Photo courtesy of Jeff T. Green / Stringer/ Getty Images

Montana Secretary of State Linda McCulloch's office recently tallied up all of the signatures for a slew of citizen's initiatives and found that Montana voters will be missing something on the 2014 general election ballot that has been traditionally been there for more than 40 years.

"We had 12 citizen's initiatives that were qualified for signature gathering and it looks like we had less than about 20,000 signatures turned in," McCulloch said.

To put that in perspective, each initiative needs over 24,000 signatures and all of them combined couldn't even reach that total. The highest number of signatures garnered was for an anti-trapping initiative, but it only reached about 8,000 signatures.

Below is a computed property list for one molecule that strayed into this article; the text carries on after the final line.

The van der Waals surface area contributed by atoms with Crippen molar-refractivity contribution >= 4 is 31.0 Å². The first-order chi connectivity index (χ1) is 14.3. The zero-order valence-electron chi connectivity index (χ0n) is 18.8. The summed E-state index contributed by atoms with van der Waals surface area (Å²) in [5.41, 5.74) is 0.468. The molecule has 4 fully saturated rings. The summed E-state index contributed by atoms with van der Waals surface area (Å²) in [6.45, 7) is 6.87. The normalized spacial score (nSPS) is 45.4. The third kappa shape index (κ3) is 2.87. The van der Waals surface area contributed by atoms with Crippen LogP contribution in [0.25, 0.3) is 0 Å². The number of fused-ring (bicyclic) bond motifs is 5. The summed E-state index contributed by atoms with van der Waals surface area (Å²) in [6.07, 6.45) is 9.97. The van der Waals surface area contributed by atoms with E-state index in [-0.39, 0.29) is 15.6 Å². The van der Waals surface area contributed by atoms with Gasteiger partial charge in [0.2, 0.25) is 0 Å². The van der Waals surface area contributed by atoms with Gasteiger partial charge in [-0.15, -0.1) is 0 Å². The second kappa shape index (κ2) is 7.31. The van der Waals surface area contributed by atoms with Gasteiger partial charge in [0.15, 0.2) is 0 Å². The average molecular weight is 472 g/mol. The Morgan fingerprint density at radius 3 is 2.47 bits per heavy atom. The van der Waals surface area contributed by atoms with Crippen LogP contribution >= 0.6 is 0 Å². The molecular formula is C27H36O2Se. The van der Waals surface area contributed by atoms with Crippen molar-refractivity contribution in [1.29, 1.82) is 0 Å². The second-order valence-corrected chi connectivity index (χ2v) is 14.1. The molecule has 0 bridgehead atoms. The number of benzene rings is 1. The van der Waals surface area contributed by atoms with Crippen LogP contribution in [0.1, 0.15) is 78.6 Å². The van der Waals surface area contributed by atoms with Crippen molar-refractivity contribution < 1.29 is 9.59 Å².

"This is the first year since 1972 that we haven't had any citizen's initiatives on the ballot, that's quite a big thing," McCulloch said.

The dramatic shift in the number of signatures gathered may be because of changes in the way people are voting these days.

"I think a lot of it has to do with the way they collect the signatures," McCulloch said. "Usually they collect the signatures at school elections and the primary elections, but when we have like 67% of the primary election which is conducted by absentee ballot, we don't have as many people showing up at the polling places... and most of the school elections are conducted by vote-by-mail... so people are just not coming to the polling places."

It is possible that more signatures were gathered than were eventually turned in, but the sharp decline in the number of signatures indicates that at the very least, signature gatherers need to come up with some new strategies.

Linda McCulloch: